He qualified as a medical doctor in London and as a Homoeopathist in the U.S.A., and wrote a text-book on Homoeopathic remedies. He practised medicine of both traditions in London for many years, and was thought by some Golden Dawn members to be experimenting in Alchemy as well.
He is interesting for the 'trantrik' leanings consequent upon his admiration for the transatlantic Utopian, Thomas Lake Harris (c.1823-83) who, from being a minister of the Universal Church in America, became successively a follower of Andrew Jackson Davis, Swedenborgian and a 'Spiritualist'. In the 1850's he returned to England as a Swedenborgian missionary and founded the Brotherhood of the New Life, which was Adventist in inspiration and sought the 'reorganisation of the industrial world'. After his return to the United States and the failure of several of his communities, he devoted himself to esoteric studies. His psycho-sexual theory and practice, which included Karezza - prolonged intercourse without ejaculation - particularly interested Dr. Berridge for both occult and social reasons.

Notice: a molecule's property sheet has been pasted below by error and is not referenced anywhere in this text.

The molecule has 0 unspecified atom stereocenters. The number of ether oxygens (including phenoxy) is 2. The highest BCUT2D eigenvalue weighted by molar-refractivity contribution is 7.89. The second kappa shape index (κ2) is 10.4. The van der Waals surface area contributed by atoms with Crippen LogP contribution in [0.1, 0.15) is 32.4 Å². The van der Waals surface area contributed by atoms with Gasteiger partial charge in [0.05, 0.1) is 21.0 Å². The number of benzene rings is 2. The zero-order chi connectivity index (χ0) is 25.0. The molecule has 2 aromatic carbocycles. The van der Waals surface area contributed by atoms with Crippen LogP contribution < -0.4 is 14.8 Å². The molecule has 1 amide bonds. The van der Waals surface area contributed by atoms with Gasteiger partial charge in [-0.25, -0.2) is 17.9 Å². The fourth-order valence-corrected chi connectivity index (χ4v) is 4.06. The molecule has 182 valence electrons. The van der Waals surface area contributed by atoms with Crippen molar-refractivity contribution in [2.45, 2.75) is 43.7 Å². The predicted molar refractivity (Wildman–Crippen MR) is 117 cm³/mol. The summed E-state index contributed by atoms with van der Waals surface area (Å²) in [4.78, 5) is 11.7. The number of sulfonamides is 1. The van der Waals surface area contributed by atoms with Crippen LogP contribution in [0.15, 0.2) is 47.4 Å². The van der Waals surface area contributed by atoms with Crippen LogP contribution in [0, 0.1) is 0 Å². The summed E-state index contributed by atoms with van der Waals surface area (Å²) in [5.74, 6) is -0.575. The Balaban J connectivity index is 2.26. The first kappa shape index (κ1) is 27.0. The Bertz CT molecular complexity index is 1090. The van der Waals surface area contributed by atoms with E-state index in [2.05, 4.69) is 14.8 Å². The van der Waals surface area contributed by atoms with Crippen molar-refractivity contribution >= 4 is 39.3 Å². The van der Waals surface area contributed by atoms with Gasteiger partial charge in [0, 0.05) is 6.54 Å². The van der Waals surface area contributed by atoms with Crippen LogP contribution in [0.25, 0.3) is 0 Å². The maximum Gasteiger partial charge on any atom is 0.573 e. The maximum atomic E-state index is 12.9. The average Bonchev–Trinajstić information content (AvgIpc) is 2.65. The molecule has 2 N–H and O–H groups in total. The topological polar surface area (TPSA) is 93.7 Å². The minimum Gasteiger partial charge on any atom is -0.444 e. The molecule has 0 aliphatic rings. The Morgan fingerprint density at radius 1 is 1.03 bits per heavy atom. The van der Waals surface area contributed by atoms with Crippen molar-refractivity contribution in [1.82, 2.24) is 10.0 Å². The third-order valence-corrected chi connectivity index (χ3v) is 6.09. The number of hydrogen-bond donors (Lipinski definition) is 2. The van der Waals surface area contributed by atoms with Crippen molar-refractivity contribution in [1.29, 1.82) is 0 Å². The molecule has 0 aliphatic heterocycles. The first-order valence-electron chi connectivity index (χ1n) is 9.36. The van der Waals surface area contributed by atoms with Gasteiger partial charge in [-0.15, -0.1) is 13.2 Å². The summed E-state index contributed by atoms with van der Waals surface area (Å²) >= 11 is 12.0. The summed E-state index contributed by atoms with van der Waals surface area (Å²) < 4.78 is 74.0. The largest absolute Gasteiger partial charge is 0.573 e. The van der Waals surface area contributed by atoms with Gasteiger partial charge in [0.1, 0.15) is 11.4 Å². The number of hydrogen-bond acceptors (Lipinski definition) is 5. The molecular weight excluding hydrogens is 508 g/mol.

Berridge annoyed Annie Horniman by his advocacy of such ideas in the Golden Dawn context and she tried to insist that Mathers should check him, but her threats ended in her own expulsion. The quirky Doctor was not Isis- Urania's best liked member but he was among its most loyal: he never wavered in support of its rightful Chief; after the Schism he founded, under Mathers's direction the Isis Temple in West London which worked the original rituals up to the Second Order, so he must have built a Vault. His Temple continued until 1913 at least, when it seems possible that it was merged with the A:.O:. started by Brodie-Innes - though this is speculation.
To Berridge's Temple rallied all the London members who supported Mathers, including Crowley. He was later to libel Berridge in his Confessions, and with the horrible caricature of 'Dr Balloch" in Moonchild.
|Regular Orders Deriving from Isis Urania no.3||Regular and Dissident Orders Deriving from Isis Urania no.3|